inquiry. Would the private Hamilton Inquiry satisfy all their demands?
Would it uncover
the whole truth about Seamus Ludlow's sectarian murder? Would it get to the
bottom of the RUC and Garda cover-up which has kept Seamus Ludlow's UDR and Red
Hand Commando killers immune from justice since 1976?
Was the private Hamilton Inquiry any more than a
last-ditch Dublin government attempt to control the release of relevant
information, to limit damaging revelations and to protect the image and
reputations of the Garda and others who may have serious questions to answer?
Was it a genuine attempt to uncover the whole truth regardless of the
consequence? Was it aimed only at bringing out the full unvarnished truth behind
the shameful failure to bring to justice those responsible for heinous crimes in
the Irish state? Would the various families be granted effective legal
representation, with the absolute right to demand the release of files and to
subpoena vital witnesses, who could be questioned under oath?
If the answers to these questions is
"No", then clearly the Hamilton Inquiry could surely not meet with the stated
requirements of the Ludlow family. If the answers to these questions is
"Yes", as Government statements seemed to say, then the
Ludlow family could ask, why not go the full distance and establish a
public inquiry? If there is truly nothing to hide, then there should be a public
On 25 February, 2000, the Ludlow family's
solicitor sent his response to the Minister for Justice, "reflecting the
view of the family in relation to the similarities between this case and that of
Pat Finucane". The solicitor referred to previous correspondence, saying
that he was looking "forward to hearing from you in relation to this matter
and in particular to receiving a copy of the Investigation Report."
solicitor concluded: "Again on behalf of the family we must emphasise the
view that the case for a public inquiry is compelling and unanswerable. We look
forward to hearing from you." The solicitor was still waiting more
than four months later.
family rejected the proposal made by the Minister for Justice at a meeting with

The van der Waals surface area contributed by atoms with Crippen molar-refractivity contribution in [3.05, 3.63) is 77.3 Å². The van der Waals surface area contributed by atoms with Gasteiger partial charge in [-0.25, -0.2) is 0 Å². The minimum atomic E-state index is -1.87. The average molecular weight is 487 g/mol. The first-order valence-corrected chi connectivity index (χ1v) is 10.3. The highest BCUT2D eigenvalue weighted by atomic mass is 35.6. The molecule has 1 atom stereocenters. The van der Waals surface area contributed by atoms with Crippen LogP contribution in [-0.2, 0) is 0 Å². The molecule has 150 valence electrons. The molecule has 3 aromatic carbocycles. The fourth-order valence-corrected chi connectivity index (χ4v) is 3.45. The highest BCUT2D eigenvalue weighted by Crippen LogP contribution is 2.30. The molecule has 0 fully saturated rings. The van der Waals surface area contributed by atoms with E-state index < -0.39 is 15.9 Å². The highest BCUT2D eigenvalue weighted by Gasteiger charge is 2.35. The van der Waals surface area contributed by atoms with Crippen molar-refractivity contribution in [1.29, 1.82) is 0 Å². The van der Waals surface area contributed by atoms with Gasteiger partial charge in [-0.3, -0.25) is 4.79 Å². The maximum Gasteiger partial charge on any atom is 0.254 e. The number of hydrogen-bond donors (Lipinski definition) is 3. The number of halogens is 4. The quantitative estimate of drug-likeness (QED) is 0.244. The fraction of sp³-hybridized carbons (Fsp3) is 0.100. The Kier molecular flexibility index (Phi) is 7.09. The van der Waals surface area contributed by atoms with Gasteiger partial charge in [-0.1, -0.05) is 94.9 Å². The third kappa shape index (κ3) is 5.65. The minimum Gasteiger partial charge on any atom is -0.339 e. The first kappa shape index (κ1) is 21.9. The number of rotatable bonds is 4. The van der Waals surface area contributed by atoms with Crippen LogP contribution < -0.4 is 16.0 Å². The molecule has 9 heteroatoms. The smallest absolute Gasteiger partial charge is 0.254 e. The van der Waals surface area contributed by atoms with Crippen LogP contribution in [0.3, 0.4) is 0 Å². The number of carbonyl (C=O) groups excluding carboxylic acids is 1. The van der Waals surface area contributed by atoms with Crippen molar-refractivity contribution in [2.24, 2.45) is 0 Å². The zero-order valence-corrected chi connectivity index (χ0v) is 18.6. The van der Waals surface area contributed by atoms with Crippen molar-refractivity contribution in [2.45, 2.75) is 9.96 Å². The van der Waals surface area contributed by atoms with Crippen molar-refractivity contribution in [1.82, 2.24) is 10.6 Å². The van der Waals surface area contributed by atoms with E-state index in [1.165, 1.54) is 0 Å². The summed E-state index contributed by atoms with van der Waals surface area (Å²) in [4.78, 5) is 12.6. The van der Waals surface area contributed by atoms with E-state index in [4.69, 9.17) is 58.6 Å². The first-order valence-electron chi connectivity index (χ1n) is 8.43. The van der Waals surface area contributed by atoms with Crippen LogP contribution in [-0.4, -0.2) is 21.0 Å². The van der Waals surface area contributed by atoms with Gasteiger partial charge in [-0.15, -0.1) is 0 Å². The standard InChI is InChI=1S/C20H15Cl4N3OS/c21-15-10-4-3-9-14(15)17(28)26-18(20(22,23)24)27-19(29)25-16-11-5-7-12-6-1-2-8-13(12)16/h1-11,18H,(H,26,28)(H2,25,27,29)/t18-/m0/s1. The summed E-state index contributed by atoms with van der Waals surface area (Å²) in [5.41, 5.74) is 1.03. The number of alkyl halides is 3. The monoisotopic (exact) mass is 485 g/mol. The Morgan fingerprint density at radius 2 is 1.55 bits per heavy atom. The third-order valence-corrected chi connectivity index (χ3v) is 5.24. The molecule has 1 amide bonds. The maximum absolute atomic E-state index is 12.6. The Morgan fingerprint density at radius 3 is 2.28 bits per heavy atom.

him on 23 May 2001. By that time there was still no further progress and the
Minister remained controversially set against holding a public inquiry, although
he stressed that it was not ruled out for the future.
The Dublin government initially said that it
the then Hamilton inquiry will "have full access to all files and papers of
Government Departments and the Garda Siochana. The Government will also direct
that all members of the Public Service and the Garda Siochana extend their full
co-operation to him. Furthermore, the Taoiseach intends that the Government will
seek the co-operation of the British authorities with the Chief Justice's
"The results of the Chief Justice's
inquiry will be presented to the Government, and there will follow "an
examination of the report in public session by the "Joint Oireachtas Committee on Justice, Equality and Women's Rights or a sub-committee of that
The following excerpt from the Statement by the
Taoiseach on the Dublin, Monaghan and Dundalk Bombings (19th December, 1999)
gives further details of the private process that the Minister for Justice had recommended to the Ludlow family, who remained opposed to this private alternative
to a public inquiry:
(Because of the separation of powers between
the Executive and the Legislature, it is not possible for the Government to
direct the Oireachtas or a Committee of it to take a particular action.
However, the Government would do everything in its power to ensure that the
Committee took this action and, as there is cross-party support for this
approach, the Government are confident that matters would unfold along the
"It is also envisaged by the Government by
the Government that the Joint Oireachtas Committee on Justice, Equality and